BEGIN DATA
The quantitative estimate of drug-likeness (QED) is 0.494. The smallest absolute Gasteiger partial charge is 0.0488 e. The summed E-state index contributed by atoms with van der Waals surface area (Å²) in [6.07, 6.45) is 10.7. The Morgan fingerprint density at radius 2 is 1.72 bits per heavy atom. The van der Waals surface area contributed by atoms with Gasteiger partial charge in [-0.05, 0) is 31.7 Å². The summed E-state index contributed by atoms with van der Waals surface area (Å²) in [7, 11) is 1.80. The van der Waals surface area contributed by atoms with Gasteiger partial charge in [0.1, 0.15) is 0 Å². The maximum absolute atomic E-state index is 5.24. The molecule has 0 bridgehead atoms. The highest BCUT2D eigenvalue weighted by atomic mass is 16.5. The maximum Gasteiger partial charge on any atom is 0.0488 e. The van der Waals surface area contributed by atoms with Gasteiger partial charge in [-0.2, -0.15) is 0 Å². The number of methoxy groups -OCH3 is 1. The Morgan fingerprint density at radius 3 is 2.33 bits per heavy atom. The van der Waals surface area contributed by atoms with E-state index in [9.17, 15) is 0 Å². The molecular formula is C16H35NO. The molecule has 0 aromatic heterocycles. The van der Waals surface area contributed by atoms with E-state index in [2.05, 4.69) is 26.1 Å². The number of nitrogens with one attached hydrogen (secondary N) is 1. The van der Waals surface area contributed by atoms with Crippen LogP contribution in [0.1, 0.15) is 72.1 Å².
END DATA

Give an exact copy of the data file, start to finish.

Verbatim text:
The quantitative estimate of drug-likeness (QED) is 0.494. The smallest absolute Gasteiger partial charge is 0.0488 e. The summed E-state index contributed by atoms with van der Waals surface area (Å²) in [6.07, 6.45) is 10.7. The Morgan fingerprint density at radius 2 is 1.72 bits per heavy atom. The van der Waals surface area contributed by atoms with Gasteiger partial charge in [-0.05, 0) is 31.7 Å². The summed E-state index contributed by atoms with van der Waals surface area (Å²) in [7, 11) is 1.80. The van der Waals surface area contributed by atoms with Gasteiger partial charge in [0.1, 0.15) is 0 Å². The maximum absolute atomic E-state index is 5.24. The molecule has 0 bridgehead atoms. The highest BCUT2D eigenvalue weighted by atomic mass is 16.5. The maximum Gasteiger partial charge on any atom is 0.0488 e. The van der Waals surface area contributed by atoms with Gasteiger partial charge in [-0.2, -0.15) is 0 Å². The number of methoxy groups -OCH3 is 1. The Morgan fingerprint density at radius 3 is 2.33 bits per heavy atom. The van der Waals surface area contributed by atoms with E-state index in [9.17, 15) is 0 Å². The molecular formula is C16H35NO. The molecule has 0 aromatic heterocycles. The van der Waals surface area contributed by atoms with E-state index in [2.05, 4.69) is 26.1 Å². The number of nitrogens with one attached hydrogen (secondary N) is 1. The van der Waals surface area contributed by atoms with Crippen LogP contribution in [0.1, 0.15) is 72.1 Å².